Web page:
Whether you’re competing for a government contract or trying to secure favorable terms for a loan, a solid Dun & Bradstreet Rating may help you take your business to the next level. As the oldest credit bureau in the US, Dun & Bradstreet (D&B) deals only in business credit and is often the go-to credit agency for the the federal government and other high volume lenders. But how do you get your D&B scores?
Business credit works differently from personal credit. Unlike with personal credit, you aren’t entitled to one free business credit report per year, and lenders aren’t required to tell you if they turned you down for a loan based on your business credit score or lack thereof. Many business owners may not know how to interpret their business credit, and that goes doubly for a multi-faceted rating like Dun & Bradstreet’s.
Dun & Bradstreet’s credit rating process can be separated into two ratings that lenders can use to evaluate a business’s creditworthiness: the D&B Rating and the D&B PAYDEX ® score. These two factors work together to inform lenders about a business’s credit risk.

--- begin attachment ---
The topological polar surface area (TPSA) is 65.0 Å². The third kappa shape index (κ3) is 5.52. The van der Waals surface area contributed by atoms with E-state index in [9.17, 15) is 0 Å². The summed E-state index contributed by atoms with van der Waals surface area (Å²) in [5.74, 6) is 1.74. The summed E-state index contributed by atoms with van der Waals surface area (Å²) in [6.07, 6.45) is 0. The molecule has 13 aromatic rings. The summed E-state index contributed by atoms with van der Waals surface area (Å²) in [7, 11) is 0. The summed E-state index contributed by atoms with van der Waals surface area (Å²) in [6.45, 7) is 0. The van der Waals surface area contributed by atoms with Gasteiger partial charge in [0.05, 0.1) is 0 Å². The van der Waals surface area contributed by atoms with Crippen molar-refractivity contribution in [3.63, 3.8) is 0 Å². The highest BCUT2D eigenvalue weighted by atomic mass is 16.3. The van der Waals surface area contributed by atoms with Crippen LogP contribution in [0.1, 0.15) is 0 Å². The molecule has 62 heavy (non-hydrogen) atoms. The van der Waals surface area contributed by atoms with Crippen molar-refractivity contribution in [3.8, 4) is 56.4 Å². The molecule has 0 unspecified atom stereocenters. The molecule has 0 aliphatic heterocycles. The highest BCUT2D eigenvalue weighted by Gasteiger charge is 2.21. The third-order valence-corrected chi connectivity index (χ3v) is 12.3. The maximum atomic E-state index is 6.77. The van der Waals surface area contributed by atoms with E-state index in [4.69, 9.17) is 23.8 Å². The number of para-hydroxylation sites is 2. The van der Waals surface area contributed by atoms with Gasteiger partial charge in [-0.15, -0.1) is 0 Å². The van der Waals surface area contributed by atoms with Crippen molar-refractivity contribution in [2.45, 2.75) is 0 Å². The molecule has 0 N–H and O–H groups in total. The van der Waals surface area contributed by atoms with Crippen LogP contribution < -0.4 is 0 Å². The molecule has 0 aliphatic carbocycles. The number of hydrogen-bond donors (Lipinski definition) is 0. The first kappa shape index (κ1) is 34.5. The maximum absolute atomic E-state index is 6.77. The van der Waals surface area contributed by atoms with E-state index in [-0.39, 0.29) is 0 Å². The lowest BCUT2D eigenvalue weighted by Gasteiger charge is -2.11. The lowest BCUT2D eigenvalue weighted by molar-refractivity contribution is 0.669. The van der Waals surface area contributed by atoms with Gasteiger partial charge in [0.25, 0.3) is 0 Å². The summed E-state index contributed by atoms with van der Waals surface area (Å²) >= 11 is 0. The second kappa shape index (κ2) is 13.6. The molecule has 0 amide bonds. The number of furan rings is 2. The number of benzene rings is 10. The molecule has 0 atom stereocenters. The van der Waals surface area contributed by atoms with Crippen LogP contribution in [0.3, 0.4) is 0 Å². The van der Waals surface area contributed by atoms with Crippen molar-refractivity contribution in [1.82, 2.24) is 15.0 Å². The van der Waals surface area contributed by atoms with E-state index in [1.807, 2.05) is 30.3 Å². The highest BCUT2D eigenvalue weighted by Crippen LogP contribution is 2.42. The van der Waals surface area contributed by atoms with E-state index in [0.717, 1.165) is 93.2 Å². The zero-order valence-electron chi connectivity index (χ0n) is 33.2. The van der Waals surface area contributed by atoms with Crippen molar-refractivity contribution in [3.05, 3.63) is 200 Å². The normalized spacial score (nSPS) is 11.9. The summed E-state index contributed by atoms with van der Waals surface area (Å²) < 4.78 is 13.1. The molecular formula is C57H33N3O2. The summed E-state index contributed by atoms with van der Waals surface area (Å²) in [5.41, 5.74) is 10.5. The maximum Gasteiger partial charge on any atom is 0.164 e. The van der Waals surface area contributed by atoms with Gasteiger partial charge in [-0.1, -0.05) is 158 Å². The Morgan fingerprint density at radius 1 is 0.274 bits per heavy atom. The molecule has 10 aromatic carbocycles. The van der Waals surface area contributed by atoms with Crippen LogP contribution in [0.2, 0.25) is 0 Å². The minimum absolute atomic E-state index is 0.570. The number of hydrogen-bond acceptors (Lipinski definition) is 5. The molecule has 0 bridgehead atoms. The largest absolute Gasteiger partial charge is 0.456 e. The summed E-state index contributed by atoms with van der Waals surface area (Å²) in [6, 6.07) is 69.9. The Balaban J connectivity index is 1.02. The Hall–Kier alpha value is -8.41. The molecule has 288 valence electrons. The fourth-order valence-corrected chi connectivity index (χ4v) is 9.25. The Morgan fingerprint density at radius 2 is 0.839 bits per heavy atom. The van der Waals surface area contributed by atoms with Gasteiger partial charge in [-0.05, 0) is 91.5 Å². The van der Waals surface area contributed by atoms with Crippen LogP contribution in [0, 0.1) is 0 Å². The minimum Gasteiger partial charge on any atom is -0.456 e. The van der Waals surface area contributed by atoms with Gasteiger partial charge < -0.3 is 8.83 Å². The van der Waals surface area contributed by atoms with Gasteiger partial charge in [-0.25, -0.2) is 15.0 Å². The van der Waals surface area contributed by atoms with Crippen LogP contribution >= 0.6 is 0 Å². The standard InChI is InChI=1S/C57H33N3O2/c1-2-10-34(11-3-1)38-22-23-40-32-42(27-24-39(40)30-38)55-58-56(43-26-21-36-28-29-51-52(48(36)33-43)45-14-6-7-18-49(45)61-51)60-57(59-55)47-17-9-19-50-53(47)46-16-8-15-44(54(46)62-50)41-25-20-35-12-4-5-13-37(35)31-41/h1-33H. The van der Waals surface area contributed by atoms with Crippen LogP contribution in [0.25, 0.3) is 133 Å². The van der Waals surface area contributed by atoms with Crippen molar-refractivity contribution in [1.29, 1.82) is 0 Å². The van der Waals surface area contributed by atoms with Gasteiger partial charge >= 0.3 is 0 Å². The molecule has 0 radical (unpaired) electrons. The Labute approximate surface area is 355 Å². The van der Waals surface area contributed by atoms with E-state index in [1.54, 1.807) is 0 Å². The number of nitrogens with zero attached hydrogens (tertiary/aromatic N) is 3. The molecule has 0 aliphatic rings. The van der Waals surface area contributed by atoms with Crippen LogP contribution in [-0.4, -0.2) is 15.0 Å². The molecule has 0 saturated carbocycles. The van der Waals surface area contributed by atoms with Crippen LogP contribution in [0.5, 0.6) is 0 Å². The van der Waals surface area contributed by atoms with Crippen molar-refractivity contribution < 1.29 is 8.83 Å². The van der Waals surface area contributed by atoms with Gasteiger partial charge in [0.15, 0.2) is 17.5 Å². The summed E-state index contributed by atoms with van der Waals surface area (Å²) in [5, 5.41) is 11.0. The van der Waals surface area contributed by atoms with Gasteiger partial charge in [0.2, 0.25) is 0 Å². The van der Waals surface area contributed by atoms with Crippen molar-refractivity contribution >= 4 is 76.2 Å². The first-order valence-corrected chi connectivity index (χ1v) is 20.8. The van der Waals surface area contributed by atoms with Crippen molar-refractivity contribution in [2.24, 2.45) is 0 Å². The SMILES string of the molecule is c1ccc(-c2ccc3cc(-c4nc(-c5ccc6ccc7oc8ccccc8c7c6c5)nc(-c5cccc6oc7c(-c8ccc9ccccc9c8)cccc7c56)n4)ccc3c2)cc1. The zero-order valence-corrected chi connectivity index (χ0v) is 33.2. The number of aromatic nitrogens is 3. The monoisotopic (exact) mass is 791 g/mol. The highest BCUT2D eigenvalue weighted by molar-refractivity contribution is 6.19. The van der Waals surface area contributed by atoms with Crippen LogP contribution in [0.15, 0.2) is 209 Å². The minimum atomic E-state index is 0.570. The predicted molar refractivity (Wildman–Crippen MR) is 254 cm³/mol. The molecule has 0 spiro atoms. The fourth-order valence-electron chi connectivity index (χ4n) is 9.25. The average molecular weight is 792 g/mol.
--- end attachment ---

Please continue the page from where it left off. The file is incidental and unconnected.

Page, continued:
Dun & Bradstreet Rating
A business’s D&B Rating is generated based on the amount of financial information a business provides to Dun & Bradstreet. The D&B Rating is meant to estimate a business’s creditworthiness by looking at a business’s net worth, number of employees, time in business and credit history.
Dun & Bradstreet PAYDEX Score
In conjunction with the D&B Rating, Dun & Bradstreet creates a PAYDEX score to rate businesses’ creditworthiness. Despite the D&B Rating sounding more like a traditional credit score, the D&B PAYDEX is more representative of what people think of when they think of credit ratings. A business’s PAYDEX score reflects how quickly a business pays back lenders without taking into account business size and total capital.
How to get my scores
Once business owners have their D-U-N-S Number, they can begin monitoring their D&B Rating and PAYDEX score by signing up for D&B’s CreditSignal®. D&B’s free service will alert business owners to changes in their credit scores, and business owners can pay to see their full reports.
This article was originally written on July 13, 2018 and updated on November 17, 2022.